Richmond officials see perfect timing, little downside in suing fossil fuel companies
on February 13, 2018
When Richmond’s city council members voted unanimously to pursue a lawsuit accusing over two dozen fossil fuel companies of knowingly contributing to global warming, they knew it would put their already-strained relationship with Chevron, the city’s biggest employer, back in the public crosshairs. However, according to city officials, the timing and price tag of the suit made the decision simple.
On January 22, Richmond announced in a press release that it would be taking on Chevron, BP, ConocoPhillips, Exxon, Shell and 24 other petroleum and coal companies in Contra Costa Superior Court. The lawsuit makes Richmond the ninth city to take legal action against the fossil fuel industry, following on the heels of Oakland, San Francisco and New York City.
The lawsuit claims that petroleum and coal companies have known for nearly 50 years that the production and use of fossil fuels leads to global warming and rising sea levels that threaten coastal communities. But, rather than listening to their own scientists, these companies “concealed the dangers, sought to undermine public support for greenhouse gas regulation, and engaged in massive campaigns to promote the ever-increasing use of their products at ever greater volumes,” according to the text of the suit.
“By this action, the City seeks to ensure that the parties who have profited from externalizing the responsibility for sea level rise, drought, extreme precipitation events, heatwaves … bear the costs of those impacts on the City, rather than Plaintiffs, local taxpayers, residents, or broader segments of the public,” the suit continues.
The litigation is being led by San Francisco-based Sher Edling, the same law firm that is representing San Mateo and Marin counties, along with the cities of Santa Cruz and Imperial Beach, in similar suits. Richmond City Attorney Bruce Goodmiller first approached Sher Edling to inquire about climate litigation.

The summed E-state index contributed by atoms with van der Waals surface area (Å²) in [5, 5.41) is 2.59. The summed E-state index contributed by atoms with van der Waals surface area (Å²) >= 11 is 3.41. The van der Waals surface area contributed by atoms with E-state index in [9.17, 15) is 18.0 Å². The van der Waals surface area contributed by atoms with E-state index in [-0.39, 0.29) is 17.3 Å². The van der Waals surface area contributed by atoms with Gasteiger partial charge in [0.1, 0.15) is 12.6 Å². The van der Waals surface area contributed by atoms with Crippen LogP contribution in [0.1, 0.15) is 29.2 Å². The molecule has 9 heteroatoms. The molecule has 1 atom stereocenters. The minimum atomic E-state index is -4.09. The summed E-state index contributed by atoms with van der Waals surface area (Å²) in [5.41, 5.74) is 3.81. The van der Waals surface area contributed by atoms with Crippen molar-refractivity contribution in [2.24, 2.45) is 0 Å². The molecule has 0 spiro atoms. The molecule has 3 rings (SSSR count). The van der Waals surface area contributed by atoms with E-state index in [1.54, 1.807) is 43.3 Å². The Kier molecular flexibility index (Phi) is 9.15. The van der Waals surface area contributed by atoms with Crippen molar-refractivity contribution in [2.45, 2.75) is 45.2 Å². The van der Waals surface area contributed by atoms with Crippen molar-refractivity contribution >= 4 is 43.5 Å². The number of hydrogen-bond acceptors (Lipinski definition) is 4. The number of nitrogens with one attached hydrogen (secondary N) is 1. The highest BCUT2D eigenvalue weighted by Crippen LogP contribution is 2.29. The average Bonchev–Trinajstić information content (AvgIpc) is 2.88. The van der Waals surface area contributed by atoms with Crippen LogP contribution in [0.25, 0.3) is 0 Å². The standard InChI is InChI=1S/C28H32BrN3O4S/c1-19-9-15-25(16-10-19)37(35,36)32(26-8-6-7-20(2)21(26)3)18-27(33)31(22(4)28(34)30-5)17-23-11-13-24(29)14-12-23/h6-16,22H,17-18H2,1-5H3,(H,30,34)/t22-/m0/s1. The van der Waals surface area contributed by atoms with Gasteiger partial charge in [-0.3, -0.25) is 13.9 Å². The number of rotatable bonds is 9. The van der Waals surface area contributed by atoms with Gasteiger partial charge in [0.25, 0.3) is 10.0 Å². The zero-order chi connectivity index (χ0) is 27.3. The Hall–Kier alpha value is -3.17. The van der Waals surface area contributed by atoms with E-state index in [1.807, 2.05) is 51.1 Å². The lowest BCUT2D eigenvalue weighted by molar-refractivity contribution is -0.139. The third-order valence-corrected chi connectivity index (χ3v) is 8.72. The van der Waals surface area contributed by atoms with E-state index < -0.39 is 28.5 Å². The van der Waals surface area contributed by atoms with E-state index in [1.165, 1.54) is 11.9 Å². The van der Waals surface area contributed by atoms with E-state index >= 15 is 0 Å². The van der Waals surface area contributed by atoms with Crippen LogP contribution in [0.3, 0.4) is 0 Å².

Richmond mayor Tom Butt said that while the intention of the lawsuit falls in line with the policy positions of the city, that fact that Sher Edling was willing to partner with the city attorney’s office and bear the brunt of the costs was the most important factor in the decision.
“We had an opportunity to work with a law firm on this without any significant cost to the city,” he said. “There’s no downside for the city in this at all, but there’s a tremendous upside.”
City councilmember Melvin Willis said he couldn’t discuss the specifics of the vote because it was held during a closed session, but that a yes vote made sense given the information presented by the attorneys. “[The lawsuit] seemed solid enough and it made sense to jump on it,” he said. “Why wouldn’t we if this is what other cities are doing and these are our communities being impacted?”
Unlike the suits filed by Oakland and San Francisco, which named only the five large oil companies, Richmond’s suit targets 24 fossil fuel companies that currently have, or had at one point, substantial business interests in California. It also names several trade associations and industry groups.
Richmond’s attorneys argue that the city is at particular risk of suffering from the adverse effects of climate change and rising sea levels due to its location on a peninsula. “With 32 miles of shoreline, more than any other city on San Francisco Bay, Richmond is at extreme risk from sea level rise,” Butt said in a statement. “We have two rail lines, 3,000 acres of public waterfront parks, vulnerable neighborhoods, two wastewater treatment plants, and a refinery, all subject to inundation.”
“Sea level rise is already affecting our long-term planning and will cost our community far more than any foreseeable resources we have to mitigate it,” the mayor’s statement continued.
The lawsuit specifically cites data from a variety of sources, including the Federal Emergency Management Agency and the Bay Conservation & Development Commission, that points to Richmond being vulnerable to inundation due to rising sea levels that will increase the damage caused by floods and extreme tides. Maps of the potential flood zones show that neighborhoods like Atchison Village could be at risk, along with much of Richmond’s marshland.
It also cites drought, heat waves and extreme precipitation as potential effects from climate change that could have an effect on the city.
The Richmond lawsuit, like the others that have been filed, is novel in that is does not seek a set amount in damages. Rather, it hopes to shift the cost of future damages away from taxpayers and onto the fossil fuel companies. Lindsay said that the city is currently in discussion about how to undertake the process of valuing at-risk land and assets.